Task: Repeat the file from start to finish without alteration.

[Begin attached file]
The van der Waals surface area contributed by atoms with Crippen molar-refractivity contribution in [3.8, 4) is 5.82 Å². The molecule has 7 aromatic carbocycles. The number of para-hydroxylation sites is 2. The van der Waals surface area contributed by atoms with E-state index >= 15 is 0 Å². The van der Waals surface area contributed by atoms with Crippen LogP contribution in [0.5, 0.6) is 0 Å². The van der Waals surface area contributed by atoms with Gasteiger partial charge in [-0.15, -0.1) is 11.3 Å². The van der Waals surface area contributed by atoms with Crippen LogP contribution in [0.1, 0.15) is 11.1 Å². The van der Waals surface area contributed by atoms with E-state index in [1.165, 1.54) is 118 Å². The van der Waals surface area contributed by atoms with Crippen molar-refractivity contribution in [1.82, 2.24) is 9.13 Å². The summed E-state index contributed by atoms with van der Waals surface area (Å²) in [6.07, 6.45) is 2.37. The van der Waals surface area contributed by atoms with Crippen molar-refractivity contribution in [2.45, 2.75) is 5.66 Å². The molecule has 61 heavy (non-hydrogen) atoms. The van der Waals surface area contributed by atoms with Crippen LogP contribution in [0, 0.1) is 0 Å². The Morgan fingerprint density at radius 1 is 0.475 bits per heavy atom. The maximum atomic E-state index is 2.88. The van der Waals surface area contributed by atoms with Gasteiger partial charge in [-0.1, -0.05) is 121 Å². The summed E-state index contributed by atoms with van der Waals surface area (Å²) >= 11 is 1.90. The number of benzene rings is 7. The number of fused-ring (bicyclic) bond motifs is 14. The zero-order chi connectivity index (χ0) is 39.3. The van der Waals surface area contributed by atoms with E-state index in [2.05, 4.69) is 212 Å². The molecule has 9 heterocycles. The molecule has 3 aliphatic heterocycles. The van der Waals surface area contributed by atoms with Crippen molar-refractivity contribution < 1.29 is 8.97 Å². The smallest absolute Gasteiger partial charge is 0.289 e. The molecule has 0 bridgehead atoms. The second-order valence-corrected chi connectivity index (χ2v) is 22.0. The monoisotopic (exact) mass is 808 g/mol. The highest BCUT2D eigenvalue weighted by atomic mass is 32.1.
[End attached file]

The van der Waals surface area contributed by atoms with Crippen molar-refractivity contribution in [3.8, 4) is 5.82 Å². The molecule has 7 aromatic carbocycles. The number of para-hydroxylation sites is 2. The van der Waals surface area contributed by atoms with E-state index >= 15 is 0 Å². The van der Waals surface area contributed by atoms with Crippen LogP contribution in [0.5, 0.6) is 0 Å². The van der Waals surface area contributed by atoms with Gasteiger partial charge in [-0.15, -0.1) is 11.3 Å². The van der Waals surface area contributed by atoms with Crippen LogP contribution in [0.1, 0.15) is 11.1 Å². The van der Waals surface area contributed by atoms with E-state index in [1.165, 1.54) is 118 Å². The van der Waals surface area contributed by atoms with Crippen molar-refractivity contribution in [1.82, 2.24) is 9.13 Å². The summed E-state index contributed by atoms with van der Waals surface area (Å²) in [6.07, 6.45) is 2.37. The van der Waals surface area contributed by atoms with Crippen molar-refractivity contribution in [2.45, 2.75) is 5.66 Å². The molecule has 61 heavy (non-hydrogen) atoms. The van der Waals surface area contributed by atoms with Crippen LogP contribution in [0, 0.1) is 0 Å². The Morgan fingerprint density at radius 1 is 0.475 bits per heavy atom. The maximum atomic E-state index is 2.88. The van der Waals surface area contributed by atoms with Gasteiger partial charge in [-0.1, -0.05) is 121 Å². The summed E-state index contributed by atoms with van der Waals surface area (Å²) >= 11 is 1.90. The number of benzene rings is 7. The number of fused-ring (bicyclic) bond motifs is 14. The zero-order chi connectivity index (χ0) is 39.3. The van der Waals surface area contributed by atoms with E-state index in [2.05, 4.69) is 212 Å². The molecule has 9 heterocycles. The molecule has 3 aliphatic heterocycles. The van der Waals surface area contributed by atoms with Crippen molar-refractivity contribution < 1.29 is 8.97 Å². The smallest absolute Gasteiger partial charge is 0.289 e. The molecule has 0 bridgehead atoms. The second-order valence-corrected chi connectivity index (χ2v) is 22.0. The monoisotopic (exact) mass is 808 g/mol. The highest BCUT2D eigenvalue weighted by atomic mass is 32.1.